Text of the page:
Purpose & Wellbeing

How do you think purpose contributes to wellbeing?

– Karen, business owner and mother, Melbourne

Thank you Karen for asking a very important question. It’s one I’ve been researching lately, particularly in relation to the world of education and young people.

In the latest Gen Z Wellbeing Check by Year13, 70% of young people said their mental wellbeing was average to poor or very poor. This was both alarming and heartbreaking to me. The research also revealed that only 37% of young people said they had a purpose. I wonder if these same stats might apply to adults, especially after the last couple of years we’ve endured.

Purpose drives wellbeing

There appears to be much written on the link between resilience and wellbeing but not so much on the link between purpose and wellbeing. My personal experience is that resilience and positive mental health and wellbeing are hard to maintain without a sense of purpose.  If more of us had a purpose, then resilience and wellbeing would be a natural outcome instead of something to seek in their own right.

But first, we must demystify the concept of purpose and remove the skepticism people seem to have around it. We need to make it accessible and possible for people to believe they can discover their why and pursue it.

Making purpose simple

Purpose: Accomplishing something that is meaningful to you and consequential for the world beyond yourself.

Purpose is all about pursuing a project or a goal that is aligned with your passions AND that is of service to other humans or Mother Earth. That last part, being of service, is an imperative for wellbeing and is perhaps the purpose of life itself.

Purpose doesn’t always have to be found at work. It doesn’t need to be your life’s work and you don’t always need to be paid for it. It can be found in family, in community, in the arts or sports arenas and in the natural world.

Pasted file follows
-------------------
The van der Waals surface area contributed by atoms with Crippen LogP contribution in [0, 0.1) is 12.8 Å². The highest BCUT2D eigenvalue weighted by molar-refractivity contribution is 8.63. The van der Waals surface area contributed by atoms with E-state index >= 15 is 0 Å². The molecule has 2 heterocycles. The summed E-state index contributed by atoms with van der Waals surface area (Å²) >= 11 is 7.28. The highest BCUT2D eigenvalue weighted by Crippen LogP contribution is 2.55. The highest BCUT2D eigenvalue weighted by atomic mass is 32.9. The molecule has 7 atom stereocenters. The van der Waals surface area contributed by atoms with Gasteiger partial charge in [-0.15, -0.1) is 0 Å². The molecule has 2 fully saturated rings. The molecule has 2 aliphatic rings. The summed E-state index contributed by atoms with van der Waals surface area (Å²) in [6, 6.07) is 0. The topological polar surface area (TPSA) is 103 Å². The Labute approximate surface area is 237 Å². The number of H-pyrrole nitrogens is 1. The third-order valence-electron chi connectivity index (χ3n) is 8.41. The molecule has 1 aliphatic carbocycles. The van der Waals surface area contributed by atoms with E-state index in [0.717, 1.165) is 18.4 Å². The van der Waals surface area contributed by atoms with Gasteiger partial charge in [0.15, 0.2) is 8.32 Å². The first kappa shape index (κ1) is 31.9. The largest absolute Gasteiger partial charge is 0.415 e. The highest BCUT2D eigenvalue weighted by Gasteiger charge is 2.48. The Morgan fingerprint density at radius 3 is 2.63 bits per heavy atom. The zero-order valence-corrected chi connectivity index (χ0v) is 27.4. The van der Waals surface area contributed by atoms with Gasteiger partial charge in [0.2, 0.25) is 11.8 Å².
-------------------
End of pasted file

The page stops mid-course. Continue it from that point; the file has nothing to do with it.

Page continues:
It must however, be something to commit yourself to every day. It has to be an essential practice in which you feel anchored, in flow and fully fulfilled.

A personal experience

My own highest purpose is to write books that matter to me – and my readers. In the first six months of 2021, I stopped writing completely, for various reasons that I’ll reveal in my forthcoming book. I couldn’t find the will to get my words out and a kind of funky haze descended which I now believe was mild depression.

When I finally found the will to write again, my whole world became brighter and happier, and everything else in my life began to miraculously flourish. In a way, it was my personal proof that the last 10 years of teaching and writing about purpose have not been in vain.

So Karen, in answer to your excellent question, I believe purpose and wellbeing are essential partners. Like night and day, the dark and the light, we can’t have one without the other.

With love and purpose

PS: If you have a friend who might love this blog, please forward it to them and suggest they subscribe.

PPS: I’m currently taking bookings for keynote speaking on The Power of Purpose and my Talk on Purpose course. If you’re intrigued book a chat.

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